Self-Affirmation-Based Enhancement of Risks/Harms-Feedback (SABER-F): First steps in the development of a novel theory-led internet intervention for heavy drinkers

9 May 2017


Sunjeev Kamboj, Val Curran, Stuart Linke: University College London

Peter Harris: University of Sussex

Key findings

  • Although there were no effects on drinking behavior, self-affirmation affected the processing of threatening alcohol-health information in a gender-dependent manner. Weak effects in line with the hypotheses were only found in men.
  • Self-affirmed men showed less defensive responding to, and more engagement with, alcohol-health threat. Paradoxically, women who underwent self-affirmation showed a reduction in intention to reduce alcohol consumption.
  • The self-affirmation procedure used here appears to be feasibly delivered via a web-based platform although effects may be diluted compared to lab-based procedures. The unexpected pattern of gender effects may relate to the population or ‘mode of delivery.’
  • In conclusion, harmful drinkers may show different patterns of self-affirmation effects, depending on gender. These findings have implications for the design of theory-based eHealth interventions.


Harmful drinkers are generally aware that heavy drink can cause severe long-term health problems. Failure to act on such knowledge (e.g. by reducing consumption) is a hallmark of the addicted mindset, but is also seen in less severely affected individuals. How can such inaction be understood? Social and health-psychology theories suggest that motivational effects of health-information intended to raise awareness of threat and personal vulnerability are diluted by psychological defences like denial and avoidance. Such defensiveness is activated when an individual is confronted with information that is perceived to threaten their ‘self-integrity’ (Cohen and Sherman, 2014).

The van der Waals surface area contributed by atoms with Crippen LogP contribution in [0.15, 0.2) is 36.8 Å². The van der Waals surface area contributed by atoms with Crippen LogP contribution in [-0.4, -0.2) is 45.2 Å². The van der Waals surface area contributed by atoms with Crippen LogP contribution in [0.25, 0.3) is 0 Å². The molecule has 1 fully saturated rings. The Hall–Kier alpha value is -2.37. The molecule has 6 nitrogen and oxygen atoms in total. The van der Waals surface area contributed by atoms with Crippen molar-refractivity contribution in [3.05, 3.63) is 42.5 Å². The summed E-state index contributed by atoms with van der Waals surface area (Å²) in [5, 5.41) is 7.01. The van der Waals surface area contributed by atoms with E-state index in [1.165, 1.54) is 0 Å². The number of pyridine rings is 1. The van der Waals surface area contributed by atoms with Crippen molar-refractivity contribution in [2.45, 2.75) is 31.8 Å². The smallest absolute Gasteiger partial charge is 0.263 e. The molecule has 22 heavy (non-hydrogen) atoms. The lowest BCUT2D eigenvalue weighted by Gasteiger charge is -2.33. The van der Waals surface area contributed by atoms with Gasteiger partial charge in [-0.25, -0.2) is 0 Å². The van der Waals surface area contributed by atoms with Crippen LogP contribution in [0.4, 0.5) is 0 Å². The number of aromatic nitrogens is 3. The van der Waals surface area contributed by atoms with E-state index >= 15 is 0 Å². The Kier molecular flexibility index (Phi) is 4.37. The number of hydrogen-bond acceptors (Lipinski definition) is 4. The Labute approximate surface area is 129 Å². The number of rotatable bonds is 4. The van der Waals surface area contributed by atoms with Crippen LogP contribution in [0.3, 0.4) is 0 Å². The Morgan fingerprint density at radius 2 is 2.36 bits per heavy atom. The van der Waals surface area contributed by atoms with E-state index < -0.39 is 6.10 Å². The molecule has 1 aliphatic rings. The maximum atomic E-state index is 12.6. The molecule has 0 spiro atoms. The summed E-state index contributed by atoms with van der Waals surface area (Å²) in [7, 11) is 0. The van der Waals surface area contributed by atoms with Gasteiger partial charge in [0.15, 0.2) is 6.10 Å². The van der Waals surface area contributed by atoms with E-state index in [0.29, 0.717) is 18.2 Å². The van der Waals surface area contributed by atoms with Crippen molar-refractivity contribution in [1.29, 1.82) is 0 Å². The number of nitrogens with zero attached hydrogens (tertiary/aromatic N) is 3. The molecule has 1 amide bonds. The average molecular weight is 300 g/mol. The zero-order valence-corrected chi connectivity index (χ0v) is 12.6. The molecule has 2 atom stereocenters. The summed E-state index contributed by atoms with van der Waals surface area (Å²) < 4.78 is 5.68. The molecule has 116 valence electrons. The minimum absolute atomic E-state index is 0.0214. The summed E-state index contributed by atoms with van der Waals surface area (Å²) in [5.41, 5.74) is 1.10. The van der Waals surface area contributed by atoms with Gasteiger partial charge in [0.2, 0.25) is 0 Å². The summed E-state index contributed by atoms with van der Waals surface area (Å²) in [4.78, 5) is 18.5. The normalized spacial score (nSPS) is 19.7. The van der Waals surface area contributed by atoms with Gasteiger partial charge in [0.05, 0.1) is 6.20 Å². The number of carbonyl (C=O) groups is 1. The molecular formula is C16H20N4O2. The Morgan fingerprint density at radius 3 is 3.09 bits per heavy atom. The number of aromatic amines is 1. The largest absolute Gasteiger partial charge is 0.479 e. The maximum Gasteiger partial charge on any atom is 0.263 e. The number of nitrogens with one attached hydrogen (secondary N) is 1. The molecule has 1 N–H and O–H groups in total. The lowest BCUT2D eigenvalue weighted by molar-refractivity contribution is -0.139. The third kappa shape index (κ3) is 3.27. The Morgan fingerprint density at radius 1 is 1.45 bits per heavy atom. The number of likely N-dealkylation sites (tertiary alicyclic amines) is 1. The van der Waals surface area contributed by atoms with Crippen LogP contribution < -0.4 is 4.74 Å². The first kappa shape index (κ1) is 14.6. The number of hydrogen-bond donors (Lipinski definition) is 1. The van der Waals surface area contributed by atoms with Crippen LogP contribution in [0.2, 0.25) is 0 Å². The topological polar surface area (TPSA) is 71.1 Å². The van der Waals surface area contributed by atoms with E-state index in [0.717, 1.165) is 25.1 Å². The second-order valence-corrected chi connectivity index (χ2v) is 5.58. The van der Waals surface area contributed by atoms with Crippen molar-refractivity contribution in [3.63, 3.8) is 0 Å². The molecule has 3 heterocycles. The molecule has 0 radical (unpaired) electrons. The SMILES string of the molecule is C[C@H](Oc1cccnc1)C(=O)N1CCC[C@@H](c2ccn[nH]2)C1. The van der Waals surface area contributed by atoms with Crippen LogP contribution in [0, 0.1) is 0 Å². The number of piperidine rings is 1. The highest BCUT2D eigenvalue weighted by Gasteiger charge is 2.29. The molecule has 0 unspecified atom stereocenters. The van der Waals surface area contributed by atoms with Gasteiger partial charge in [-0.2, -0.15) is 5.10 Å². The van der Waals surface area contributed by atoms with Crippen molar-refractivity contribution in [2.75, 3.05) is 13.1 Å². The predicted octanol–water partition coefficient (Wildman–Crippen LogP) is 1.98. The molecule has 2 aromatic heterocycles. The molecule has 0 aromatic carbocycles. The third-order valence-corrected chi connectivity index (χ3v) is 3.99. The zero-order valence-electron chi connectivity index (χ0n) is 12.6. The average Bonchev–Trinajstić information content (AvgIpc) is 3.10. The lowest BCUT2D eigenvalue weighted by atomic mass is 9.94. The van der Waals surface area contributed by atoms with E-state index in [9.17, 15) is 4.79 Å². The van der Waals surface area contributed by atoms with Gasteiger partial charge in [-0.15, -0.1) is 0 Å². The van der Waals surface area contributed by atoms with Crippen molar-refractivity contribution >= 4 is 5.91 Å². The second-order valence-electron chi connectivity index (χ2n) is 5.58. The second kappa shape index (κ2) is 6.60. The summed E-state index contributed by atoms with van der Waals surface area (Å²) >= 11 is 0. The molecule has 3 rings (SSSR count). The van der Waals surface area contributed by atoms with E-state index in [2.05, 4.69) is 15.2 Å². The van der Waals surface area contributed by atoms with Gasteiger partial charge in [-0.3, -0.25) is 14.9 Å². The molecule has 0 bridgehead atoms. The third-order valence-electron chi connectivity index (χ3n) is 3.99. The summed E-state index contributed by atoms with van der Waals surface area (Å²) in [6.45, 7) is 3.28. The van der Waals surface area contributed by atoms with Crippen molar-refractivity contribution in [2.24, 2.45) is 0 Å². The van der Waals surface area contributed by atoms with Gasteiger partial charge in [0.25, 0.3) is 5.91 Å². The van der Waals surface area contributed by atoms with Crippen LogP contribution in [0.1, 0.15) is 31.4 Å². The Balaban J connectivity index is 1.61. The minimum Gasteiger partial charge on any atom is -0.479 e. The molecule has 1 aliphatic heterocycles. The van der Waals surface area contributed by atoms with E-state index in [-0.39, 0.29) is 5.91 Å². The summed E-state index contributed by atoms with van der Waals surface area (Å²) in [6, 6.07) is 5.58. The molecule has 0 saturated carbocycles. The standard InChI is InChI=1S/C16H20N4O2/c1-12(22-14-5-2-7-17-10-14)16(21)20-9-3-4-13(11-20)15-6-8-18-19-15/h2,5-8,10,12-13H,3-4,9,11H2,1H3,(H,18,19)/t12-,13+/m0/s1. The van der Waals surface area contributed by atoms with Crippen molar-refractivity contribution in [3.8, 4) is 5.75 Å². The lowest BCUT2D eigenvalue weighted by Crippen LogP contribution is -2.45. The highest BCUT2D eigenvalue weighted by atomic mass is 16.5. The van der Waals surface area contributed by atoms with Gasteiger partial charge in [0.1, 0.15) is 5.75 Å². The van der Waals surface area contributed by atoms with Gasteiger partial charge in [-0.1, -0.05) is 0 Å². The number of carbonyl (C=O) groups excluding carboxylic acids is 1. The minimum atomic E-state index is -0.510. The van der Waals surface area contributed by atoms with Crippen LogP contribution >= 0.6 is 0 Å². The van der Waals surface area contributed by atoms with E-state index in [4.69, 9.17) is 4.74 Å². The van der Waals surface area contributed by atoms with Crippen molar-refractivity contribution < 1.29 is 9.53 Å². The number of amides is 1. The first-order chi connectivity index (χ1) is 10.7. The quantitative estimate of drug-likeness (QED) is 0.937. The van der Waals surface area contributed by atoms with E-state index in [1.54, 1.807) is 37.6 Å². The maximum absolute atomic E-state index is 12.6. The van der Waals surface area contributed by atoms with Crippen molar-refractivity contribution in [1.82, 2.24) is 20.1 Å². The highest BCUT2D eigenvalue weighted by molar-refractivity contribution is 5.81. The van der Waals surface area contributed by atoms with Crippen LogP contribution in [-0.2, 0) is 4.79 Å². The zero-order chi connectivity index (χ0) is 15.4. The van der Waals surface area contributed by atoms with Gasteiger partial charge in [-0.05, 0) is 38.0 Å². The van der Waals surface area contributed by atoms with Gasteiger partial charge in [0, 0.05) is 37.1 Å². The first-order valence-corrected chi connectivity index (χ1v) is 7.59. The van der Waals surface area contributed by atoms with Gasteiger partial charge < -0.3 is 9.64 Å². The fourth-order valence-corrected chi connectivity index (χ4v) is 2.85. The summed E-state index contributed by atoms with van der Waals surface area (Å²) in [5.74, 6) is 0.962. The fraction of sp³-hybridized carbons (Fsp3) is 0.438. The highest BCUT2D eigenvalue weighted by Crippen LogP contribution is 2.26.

Contrastingly, ‘self-affirmed’ individuals, whose self-integrity is intact, are less susceptible to defensiveness. As such, people who receive threatening health-information after a self-affirmation procedure express greater intention to drink less, as well as actually reducing their consumption (Harris and Napper, 2005). This procedure therefore seems to have significant implications for treatment, especially since self-affirmation can be achieved through multiple, brief and simple means (Armitage and Rowe, 2011). By incorporating self-affirmation into an experimental web-based feedback ‘intervention,’ we predicted that, in line with the numerous lab-based demonstrations of efficient de-biasing of information-processing related to health threats, we would observe adaptive changes in drinking-related outcomes.

This study extended our previous work on web-based interventions (‘Down-Your-Drink’), but focused in particular on whether such interventions could be enhanced through incorporating additional theory-based strategies.